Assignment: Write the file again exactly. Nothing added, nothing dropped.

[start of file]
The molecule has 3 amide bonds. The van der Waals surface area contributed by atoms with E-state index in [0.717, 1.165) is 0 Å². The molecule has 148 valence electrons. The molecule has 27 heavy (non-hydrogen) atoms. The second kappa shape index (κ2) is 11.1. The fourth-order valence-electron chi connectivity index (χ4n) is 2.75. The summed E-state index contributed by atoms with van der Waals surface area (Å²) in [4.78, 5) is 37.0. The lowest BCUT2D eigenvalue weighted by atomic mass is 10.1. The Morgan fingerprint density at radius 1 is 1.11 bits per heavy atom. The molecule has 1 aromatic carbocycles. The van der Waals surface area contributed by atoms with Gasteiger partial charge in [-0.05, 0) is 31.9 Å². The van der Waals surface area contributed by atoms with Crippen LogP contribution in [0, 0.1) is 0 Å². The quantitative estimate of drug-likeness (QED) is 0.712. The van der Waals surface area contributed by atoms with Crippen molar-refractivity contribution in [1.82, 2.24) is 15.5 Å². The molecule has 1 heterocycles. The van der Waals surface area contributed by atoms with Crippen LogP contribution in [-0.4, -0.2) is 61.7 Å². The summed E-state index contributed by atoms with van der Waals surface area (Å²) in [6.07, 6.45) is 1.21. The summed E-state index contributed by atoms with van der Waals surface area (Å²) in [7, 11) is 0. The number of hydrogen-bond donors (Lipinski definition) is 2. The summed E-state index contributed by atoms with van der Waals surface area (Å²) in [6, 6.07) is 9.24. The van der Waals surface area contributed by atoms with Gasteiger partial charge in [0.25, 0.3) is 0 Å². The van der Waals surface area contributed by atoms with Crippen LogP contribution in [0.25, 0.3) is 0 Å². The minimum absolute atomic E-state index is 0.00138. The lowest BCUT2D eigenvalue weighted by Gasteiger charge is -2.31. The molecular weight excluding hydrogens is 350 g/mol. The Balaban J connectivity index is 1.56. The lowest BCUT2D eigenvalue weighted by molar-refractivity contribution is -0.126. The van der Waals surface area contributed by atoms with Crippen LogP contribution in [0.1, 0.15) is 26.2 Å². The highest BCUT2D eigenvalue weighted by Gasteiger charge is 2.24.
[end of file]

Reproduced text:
The molecule has 3 amide bonds. The van der Waals surface area contributed by atoms with E-state index in [0.717, 1.165) is 0 Å². The molecule has 148 valence electrons. The molecule has 27 heavy (non-hydrogen) atoms. The second kappa shape index (κ2) is 11.1. The fourth-order valence-electron chi connectivity index (χ4n) is 2.75. The summed E-state index contributed by atoms with van der Waals surface area (Å²) in [4.78, 5) is 37.0. The lowest BCUT2D eigenvalue weighted by atomic mass is 10.1. The Morgan fingerprint density at radius 1 is 1.11 bits per heavy atom. The molecule has 1 aromatic carbocycles. The van der Waals surface area contributed by atoms with Gasteiger partial charge in [-0.05, 0) is 31.9 Å². The van der Waals surface area contributed by atoms with Crippen LogP contribution in [0, 0.1) is 0 Å². The quantitative estimate of drug-likeness (QED) is 0.712. The van der Waals surface area contributed by atoms with Crippen molar-refractivity contribution in [1.82, 2.24) is 15.5 Å². The molecule has 1 heterocycles. The van der Waals surface area contributed by atoms with Crippen LogP contribution in [-0.4, -0.2) is 61.7 Å². The summed E-state index contributed by atoms with van der Waals surface area (Å²) in [6.07, 6.45) is 1.21. The summed E-state index contributed by atoms with van der Waals surface area (Å²) in [7, 11) is 0. The number of hydrogen-bond donors (Lipinski definition) is 2. The summed E-state index contributed by atoms with van der Waals surface area (Å²) in [6, 6.07) is 9.24. The van der Waals surface area contributed by atoms with Gasteiger partial charge in [0.25, 0.3) is 0 Å². The van der Waals surface area contributed by atoms with Crippen LogP contribution in [0.25, 0.3) is 0 Å². The minimum absolute atomic E-state index is 0.00138. The lowest BCUT2D eigenvalue weighted by Gasteiger charge is -2.31. The molecular weight excluding hydrogens is 350 g/mol. The Balaban J connectivity index is 1.56. The lowest BCUT2D eigenvalue weighted by molar-refractivity contribution is -0.126. The van der Waals surface area contributed by atoms with Crippen LogP contribution in [0.1, 0.15) is 26.2 Å². The highest BCUT2D eigenvalue weighted by Gasteiger charge is 2.24.